Last week, I wrote about how I making a plan for revision so that I don’t get overwhelmed by the enormity of edits that need to be made across a whole manuscript. And, in a stroke of cosmic awesomesauce, John Green also shared a few thoughts on revision that are worth a listen.
So much of revision is manuscript-specific that it’s hard to put together a revision checklist for creative writing that covers the fine-tuning. But there are definitely some broad sweeps that you can do to fix easy problems. Find & Replace can be your friend, especially when you’re feeling fried and just need something easier to tackle than the ephemeral “voice” or “pacing” or “character.”
I decided to seek out what other writers have to say about these broad sweeps and to put together a laundry list of checks that I can reuse each time I’m editing. Then I realized (with the help of one of my critique partners) that this information might be useful to others as well.
Here’s my list of Find & Replace checks I ran on my manuscript to get it ready for submission to agents. This doesn’t replace incorporating critique partner feedback on things like character, pacing, and plot. Nor does it replace a good copy-edit. But it does cut word count and tighten prose almost by magic. This checklist helped me cut 2,400 words from a 63,400 word manuscript and took about a week of almost full-time work to complete.
- Filter Words – I Write for Apples has a great post on filter words, so I won’t repeat what she says. But I will share an example from my manuscript.
Consider this sentence: The rainwater cuts a path downhill and I watch as it funnels through a leftover piece of pipe and out the other side. vs. this: The rainwater cuts a path downhill, funneling through a leftover piece of pipe and out the other side. The first sentence isn’t terrible, but the second one is more vivid, reflects a closer POV, and uses fewer words. I cut 1200 words from my manuscript just by rewriting sentences like this. Making this type of change improves your pacing without cutting a single scene or description.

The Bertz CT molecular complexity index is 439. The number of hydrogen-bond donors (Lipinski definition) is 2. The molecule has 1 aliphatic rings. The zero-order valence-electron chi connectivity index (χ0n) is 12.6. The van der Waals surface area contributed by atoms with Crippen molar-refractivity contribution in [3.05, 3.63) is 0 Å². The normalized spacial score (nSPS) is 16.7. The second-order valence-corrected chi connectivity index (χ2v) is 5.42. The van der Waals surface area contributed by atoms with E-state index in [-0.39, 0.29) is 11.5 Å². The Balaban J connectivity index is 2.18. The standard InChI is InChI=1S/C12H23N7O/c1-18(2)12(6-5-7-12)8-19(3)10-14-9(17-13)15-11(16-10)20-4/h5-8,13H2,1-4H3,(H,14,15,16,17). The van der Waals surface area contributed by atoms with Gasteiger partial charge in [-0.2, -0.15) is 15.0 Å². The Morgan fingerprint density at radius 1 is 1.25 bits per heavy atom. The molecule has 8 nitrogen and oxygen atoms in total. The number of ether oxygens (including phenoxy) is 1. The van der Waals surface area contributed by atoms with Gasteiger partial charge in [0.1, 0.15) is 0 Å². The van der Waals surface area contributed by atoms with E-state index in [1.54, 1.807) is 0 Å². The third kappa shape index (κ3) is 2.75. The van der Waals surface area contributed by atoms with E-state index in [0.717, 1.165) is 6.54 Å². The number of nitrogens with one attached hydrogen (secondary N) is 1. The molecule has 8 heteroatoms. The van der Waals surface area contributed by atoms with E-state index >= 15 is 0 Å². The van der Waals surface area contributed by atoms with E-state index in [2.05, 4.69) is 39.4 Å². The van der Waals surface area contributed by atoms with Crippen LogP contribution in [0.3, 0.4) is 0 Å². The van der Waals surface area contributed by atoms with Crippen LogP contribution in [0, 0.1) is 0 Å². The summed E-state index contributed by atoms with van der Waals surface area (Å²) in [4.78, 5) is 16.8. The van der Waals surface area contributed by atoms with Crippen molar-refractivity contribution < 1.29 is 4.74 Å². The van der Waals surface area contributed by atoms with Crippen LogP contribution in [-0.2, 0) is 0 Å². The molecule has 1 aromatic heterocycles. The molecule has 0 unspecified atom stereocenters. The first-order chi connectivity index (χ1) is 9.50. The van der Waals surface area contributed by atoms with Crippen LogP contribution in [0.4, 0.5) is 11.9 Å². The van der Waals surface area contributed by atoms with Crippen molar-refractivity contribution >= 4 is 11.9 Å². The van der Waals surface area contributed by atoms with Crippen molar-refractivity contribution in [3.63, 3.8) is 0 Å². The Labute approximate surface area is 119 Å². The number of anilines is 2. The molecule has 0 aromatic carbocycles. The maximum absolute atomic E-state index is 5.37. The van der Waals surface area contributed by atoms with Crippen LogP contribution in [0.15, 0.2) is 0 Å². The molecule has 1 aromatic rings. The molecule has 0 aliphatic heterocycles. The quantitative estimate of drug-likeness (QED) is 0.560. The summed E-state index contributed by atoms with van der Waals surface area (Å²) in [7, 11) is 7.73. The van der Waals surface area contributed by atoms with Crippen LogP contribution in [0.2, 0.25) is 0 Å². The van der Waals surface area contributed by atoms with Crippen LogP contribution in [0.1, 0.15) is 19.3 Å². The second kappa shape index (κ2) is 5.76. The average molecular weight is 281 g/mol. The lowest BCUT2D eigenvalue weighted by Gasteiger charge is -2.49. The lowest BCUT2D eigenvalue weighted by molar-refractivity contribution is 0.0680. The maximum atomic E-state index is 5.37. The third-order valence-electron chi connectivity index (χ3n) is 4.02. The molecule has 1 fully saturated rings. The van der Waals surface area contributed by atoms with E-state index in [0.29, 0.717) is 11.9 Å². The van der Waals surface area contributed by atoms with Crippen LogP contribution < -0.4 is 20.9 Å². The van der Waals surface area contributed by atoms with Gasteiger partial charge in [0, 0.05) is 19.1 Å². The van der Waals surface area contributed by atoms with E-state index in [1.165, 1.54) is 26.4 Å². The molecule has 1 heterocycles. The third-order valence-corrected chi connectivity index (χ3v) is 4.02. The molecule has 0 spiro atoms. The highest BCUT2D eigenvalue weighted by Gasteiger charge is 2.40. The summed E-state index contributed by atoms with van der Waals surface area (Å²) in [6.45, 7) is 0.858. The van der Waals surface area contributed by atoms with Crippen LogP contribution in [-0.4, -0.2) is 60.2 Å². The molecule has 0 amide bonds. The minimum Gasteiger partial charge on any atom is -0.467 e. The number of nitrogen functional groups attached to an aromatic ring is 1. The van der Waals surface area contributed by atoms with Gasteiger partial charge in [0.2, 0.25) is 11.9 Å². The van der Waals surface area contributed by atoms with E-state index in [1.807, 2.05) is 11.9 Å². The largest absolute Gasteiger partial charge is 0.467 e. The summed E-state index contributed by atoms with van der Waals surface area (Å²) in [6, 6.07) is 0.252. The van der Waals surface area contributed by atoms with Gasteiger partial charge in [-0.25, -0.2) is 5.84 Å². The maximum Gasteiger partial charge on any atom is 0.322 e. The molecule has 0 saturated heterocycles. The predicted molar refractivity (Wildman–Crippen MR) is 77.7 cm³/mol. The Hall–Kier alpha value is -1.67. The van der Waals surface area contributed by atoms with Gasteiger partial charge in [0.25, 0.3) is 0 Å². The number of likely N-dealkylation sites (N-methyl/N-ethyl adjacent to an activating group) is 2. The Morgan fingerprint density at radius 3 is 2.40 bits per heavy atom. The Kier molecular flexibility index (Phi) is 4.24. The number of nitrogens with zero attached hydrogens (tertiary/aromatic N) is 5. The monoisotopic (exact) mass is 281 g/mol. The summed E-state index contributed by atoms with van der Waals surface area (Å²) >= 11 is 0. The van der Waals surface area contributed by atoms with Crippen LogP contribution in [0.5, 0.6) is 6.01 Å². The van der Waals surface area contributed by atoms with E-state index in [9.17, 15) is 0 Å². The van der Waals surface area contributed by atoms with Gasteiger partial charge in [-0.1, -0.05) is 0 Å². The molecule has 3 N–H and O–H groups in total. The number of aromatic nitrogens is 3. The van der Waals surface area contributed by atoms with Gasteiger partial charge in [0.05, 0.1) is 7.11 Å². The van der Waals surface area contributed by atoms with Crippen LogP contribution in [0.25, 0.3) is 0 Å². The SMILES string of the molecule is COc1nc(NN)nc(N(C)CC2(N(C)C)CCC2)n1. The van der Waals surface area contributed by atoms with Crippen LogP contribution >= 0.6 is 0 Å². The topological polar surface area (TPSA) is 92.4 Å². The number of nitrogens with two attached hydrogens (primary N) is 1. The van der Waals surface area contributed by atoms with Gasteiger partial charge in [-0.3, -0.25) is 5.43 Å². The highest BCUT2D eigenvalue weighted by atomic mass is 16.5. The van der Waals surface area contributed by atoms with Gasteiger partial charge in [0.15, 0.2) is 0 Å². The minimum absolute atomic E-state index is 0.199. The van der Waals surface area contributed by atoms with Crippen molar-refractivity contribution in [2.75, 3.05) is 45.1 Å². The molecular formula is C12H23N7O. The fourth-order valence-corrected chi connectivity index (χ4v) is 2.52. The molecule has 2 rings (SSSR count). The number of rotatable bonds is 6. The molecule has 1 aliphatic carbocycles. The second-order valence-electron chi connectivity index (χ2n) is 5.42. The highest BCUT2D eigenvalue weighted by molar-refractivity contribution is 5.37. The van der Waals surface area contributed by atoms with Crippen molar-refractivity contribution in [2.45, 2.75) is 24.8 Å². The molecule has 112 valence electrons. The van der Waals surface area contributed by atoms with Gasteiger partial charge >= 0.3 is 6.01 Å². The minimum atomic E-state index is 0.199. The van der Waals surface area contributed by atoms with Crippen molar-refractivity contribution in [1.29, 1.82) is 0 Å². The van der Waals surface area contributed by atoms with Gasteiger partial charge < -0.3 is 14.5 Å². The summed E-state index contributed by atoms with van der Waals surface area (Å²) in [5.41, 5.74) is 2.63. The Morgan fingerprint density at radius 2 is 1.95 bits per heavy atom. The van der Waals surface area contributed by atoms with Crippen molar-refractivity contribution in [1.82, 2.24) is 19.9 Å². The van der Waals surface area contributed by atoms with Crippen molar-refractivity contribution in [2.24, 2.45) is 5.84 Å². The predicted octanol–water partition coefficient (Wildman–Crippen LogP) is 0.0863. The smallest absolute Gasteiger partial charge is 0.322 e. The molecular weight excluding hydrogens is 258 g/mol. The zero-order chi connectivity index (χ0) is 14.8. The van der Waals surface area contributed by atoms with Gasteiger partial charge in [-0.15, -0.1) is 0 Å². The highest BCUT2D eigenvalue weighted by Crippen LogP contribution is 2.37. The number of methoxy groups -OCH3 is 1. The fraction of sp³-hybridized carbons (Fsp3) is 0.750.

- Adverbs & Passive voice – There are lots of great articles on why to avoid these in your writing, and now there’s even a tool to help you catch them: The Hemingway App. I felt confident that I wouldn’t catch many adverbs on this edit because I’d already run the manuscript through Hemingway last spring, before my last major revision. Wrong! I still found 100 of these pernicious little suckers. They creep back in as you’re revising whether you like it or not.
- Cliches – OK, you can’t find and replace on this list of 680 cliches, but still it’s worth a broad sweep to remove them from your ms.
- Junk words: Words like very, just, even, that, but, and so often creep unnecessarily into sentences, taking up space without adding anything. Here’s an article about removing these junk words. I cut 500 junk words from my manuscript this week, and I’m still going!
- Dialog tags – I had already expunged tags like “she screamed” or “he exclaimed” from the manuscript. But even he said/she said can be overused. If you can tell who is speaking without the tag, delete it. I cut 117 dialog tags from a story where 1/3 of the book describes a solo journey with almost no dialog. Oops.
- Words that could be contractions – While there may be some cases where contractions wouldn’t be appropriate, for the most part, cannot can become can’t, do not can become don’t, etc. especially in dialog. I trimmed 50 words of dialog this way. Not huge, but I’m still glad I checked.
- Lay vs. Lie – This won’t cut your word count at all, but I do tend to get this wrong more often than any English major ought to. I keep this handy guide to the infuriating verb printed by my desk.
This is the perfect activity to do while you’re drafting a new manuscript because you can quickly dip in, rewrite a sentence, and move on without having to get into the flow like you do when you’re drafting or doing more in-depth revisions.
Keep in mind that there are no absolutes in writing. Every instance of a “to be” verb does not have to go, nor does every single case of the word “but.” The nice thing about a global find & replace exercise, though, is that you can see just how many of these have crept into your writing. If you search on -ly and find only three in your manuscript, then you’re in good shape. But if you find 503, you’ve got some revision to do.
What broad sweeps do you do when you’re revising? I’m sure I’ve missed some!